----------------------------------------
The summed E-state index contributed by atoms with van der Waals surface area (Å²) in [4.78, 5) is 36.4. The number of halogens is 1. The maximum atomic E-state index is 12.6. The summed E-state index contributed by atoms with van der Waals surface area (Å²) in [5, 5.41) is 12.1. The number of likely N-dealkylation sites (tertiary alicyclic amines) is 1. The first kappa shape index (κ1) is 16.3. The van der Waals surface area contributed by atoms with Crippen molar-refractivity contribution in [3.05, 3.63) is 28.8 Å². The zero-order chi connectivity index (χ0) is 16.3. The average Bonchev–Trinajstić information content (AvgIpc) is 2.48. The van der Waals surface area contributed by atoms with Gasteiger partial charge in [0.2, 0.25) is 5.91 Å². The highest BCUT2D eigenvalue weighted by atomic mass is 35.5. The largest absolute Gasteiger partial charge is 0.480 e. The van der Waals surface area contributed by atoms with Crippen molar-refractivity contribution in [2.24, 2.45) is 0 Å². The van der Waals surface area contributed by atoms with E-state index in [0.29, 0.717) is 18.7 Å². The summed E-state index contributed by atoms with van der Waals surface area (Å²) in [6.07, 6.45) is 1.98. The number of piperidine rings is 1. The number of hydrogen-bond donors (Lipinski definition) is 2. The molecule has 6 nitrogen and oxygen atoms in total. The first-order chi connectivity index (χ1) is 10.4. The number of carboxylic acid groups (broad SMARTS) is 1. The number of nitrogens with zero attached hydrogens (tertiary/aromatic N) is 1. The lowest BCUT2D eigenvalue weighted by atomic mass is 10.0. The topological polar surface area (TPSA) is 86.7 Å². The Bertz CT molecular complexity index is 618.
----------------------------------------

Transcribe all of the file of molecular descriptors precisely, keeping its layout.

The summed E-state index contributed by atoms with van der Waals surface area (Å²) in [4.78, 5) is 36.4. The number of halogens is 1. The maximum atomic E-state index is 12.6. The summed E-state index contributed by atoms with van der Waals surface area (Å²) in [5, 5.41) is 12.1. The number of likely N-dealkylation sites (tertiary alicyclic amines) is 1. The first kappa shape index (κ1) is 16.3. The van der Waals surface area contributed by atoms with Crippen molar-refractivity contribution in [3.05, 3.63) is 28.8 Å². The zero-order chi connectivity index (χ0) is 16.3. The average Bonchev–Trinajstić information content (AvgIpc) is 2.48. The van der Waals surface area contributed by atoms with Gasteiger partial charge in [0.2, 0.25) is 5.91 Å². The highest BCUT2D eigenvalue weighted by atomic mass is 35.5. The largest absolute Gasteiger partial charge is 0.480 e. The van der Waals surface area contributed by atoms with Crippen molar-refractivity contribution in [2.24, 2.45) is 0 Å². The van der Waals surface area contributed by atoms with E-state index in [0.29, 0.717) is 18.7 Å². The summed E-state index contributed by atoms with van der Waals surface area (Å²) in [6.07, 6.45) is 1.98. The number of piperidine rings is 1. The number of hydrogen-bond donors (Lipinski definition) is 2. The molecule has 6 nitrogen and oxygen atoms in total. The first-order chi connectivity index (χ1) is 10.4. The number of carboxylic acid groups (broad SMARTS) is 1. The number of nitrogens with zero attached hydrogens (tertiary/aromatic N) is 1. The lowest BCUT2D eigenvalue weighted by atomic mass is 10.0. The topological polar surface area (TPSA) is 86.7 Å². The Bertz CT molecular complexity index is 618.